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Net Prophet - by Dylan Tweney

August 8, 1997

I-commerce opportunity means more than just online transactions

If you haven't started thinking how the Internet could affect your company's bottom line -- for better or for worse -- you better start now.

I know -- you've heard this before. A couple of years ago, pundits were warning businesses of every description, from florists to automakers, to get on the Web bandwagon before it rolled over them. It sounded like a revolution in the making -- and for some companies it was.

But the truth is, for most businesses outside high tech and the media, the Web has had a pretty limited impact. For the vast majority of companies who have ventured onto the Web, a home page has been little more than an expensive new way to do marketing and advertising -- one that hasn't exactly translated into huge profits.

That's all about to change. You see, so far the Web has been primarily a tool for one-way communication: I publish my home page, and, if I'm lucky, you come look at it. If I'm really eager to capitalize on the Web's potential to revolutionize my business, I might even post a catalog of my products. But one-way communication and product catalogs -- while important -- are only part of what the Web has to offer to businesses.

What good is the Web?

Where the Web really shines is in facilitating two-way, interactive communication with your customers and business partners. That means the Web is no longer just a platform for advertisements and catalogs -- it's also a space in which you can actually do business. I'm not just talking online transactions, which is what most people think "electronic commerce" is all about. The fact is, you can use the Web to streamline almost every aspect of your business, from customer service to market research to your interactions with other businesses. The Web is so easy to use, and is on the verge of being so ubiquitous, that it will soon represent the single most efficient way to solve a host of business problems.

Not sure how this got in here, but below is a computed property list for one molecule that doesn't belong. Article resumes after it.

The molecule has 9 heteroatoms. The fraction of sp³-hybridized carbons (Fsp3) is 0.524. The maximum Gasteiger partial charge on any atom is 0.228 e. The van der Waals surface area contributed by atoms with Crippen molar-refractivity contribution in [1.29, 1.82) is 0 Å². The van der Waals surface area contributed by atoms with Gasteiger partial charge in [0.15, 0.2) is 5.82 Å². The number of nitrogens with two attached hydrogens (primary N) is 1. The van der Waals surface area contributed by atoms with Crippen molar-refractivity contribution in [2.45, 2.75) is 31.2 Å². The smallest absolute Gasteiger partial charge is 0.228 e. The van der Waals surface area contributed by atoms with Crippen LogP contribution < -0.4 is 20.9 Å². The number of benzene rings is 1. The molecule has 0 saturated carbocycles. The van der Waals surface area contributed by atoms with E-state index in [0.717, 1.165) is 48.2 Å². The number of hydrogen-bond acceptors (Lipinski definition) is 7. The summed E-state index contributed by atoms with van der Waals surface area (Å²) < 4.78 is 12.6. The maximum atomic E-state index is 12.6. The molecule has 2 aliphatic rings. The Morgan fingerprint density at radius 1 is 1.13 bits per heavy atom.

Tired of staffing and maintaining a huge call center to field routine requests for information that any monkey could answer? Direct your customers to an online self-service information center, and let your call center employees concentrate on handling the 20 percent of customer requests that can't be answered by computer.

Faxing too many purchase orders and invoices back and forth with suppliers and distributors? Use Web-based forms and save on fax paper -- while increasing the speed of your business. The tools now exist to let you easily create interactive Web applications that will help you run your business better. The technology is here to facilitate secure commercial transactions over the Internet. And there are enough people on the Internet now (customers as well as businesses) that the Web is starting to look like a real marketplace, not just a hangout for computer geeks and university students. All that adds up to a gigantic opportunity for business.

Making sense of I-commerce

So it should come as no surprise that the Internet commerce (I-commerce) market is heating up. Just how big is it? It all depends on who you ask. According to Web research firm ActivMedia, the Web will generate over $24 billion in revenues in 1997. Analysts at Forrester Research are less optimistic by a factor of 3: They only expect $8 billion in Internet trade this year.

But that's just the tip of the iceberg. The latest figures from IDC project $220 billion in Internet commerce in the year 2001. Forrester claims that it will reach $327 billion by 2002. In other words, big business will be happening on the Internet.

Every day, software vendors announce new I-commerce tools, strategies, and solutions to help companies take advantage of this burgeoning market. Keeping track of them is the hard part. That's where InfoWorld's new I-Commerce section comes in. We'll keep you apprised of the latest I-commerce news, as it appears. We'll give you strategic information to help you make sense of the market. And we'll review I-commerce products that can help you solve problems and open up new possibilities.

So welcome to our I-Commerce section. Bookmark our I-Commerce page and return to it often to check the latest news, features, and reviews. And visit our online forum, where you can post your ideas, questions, and predictions about Internet commerce, and join in conversation with InfoWorld editors and other readers.

Because if you don't start thinking about how you can use the Internet to pump up your business, you can be sure your competitors will.

Dylan Tweney is a senior editor at InfoWorld. He welcomes your comments at dylan@infoworld.com.

Please direct your comments to InfoWorld Electric.

Copyright © 1999 InfoWorld Media Group Inc.

IBM is the proud sponsor of the I-Commerce section on InfoWorld Electric.

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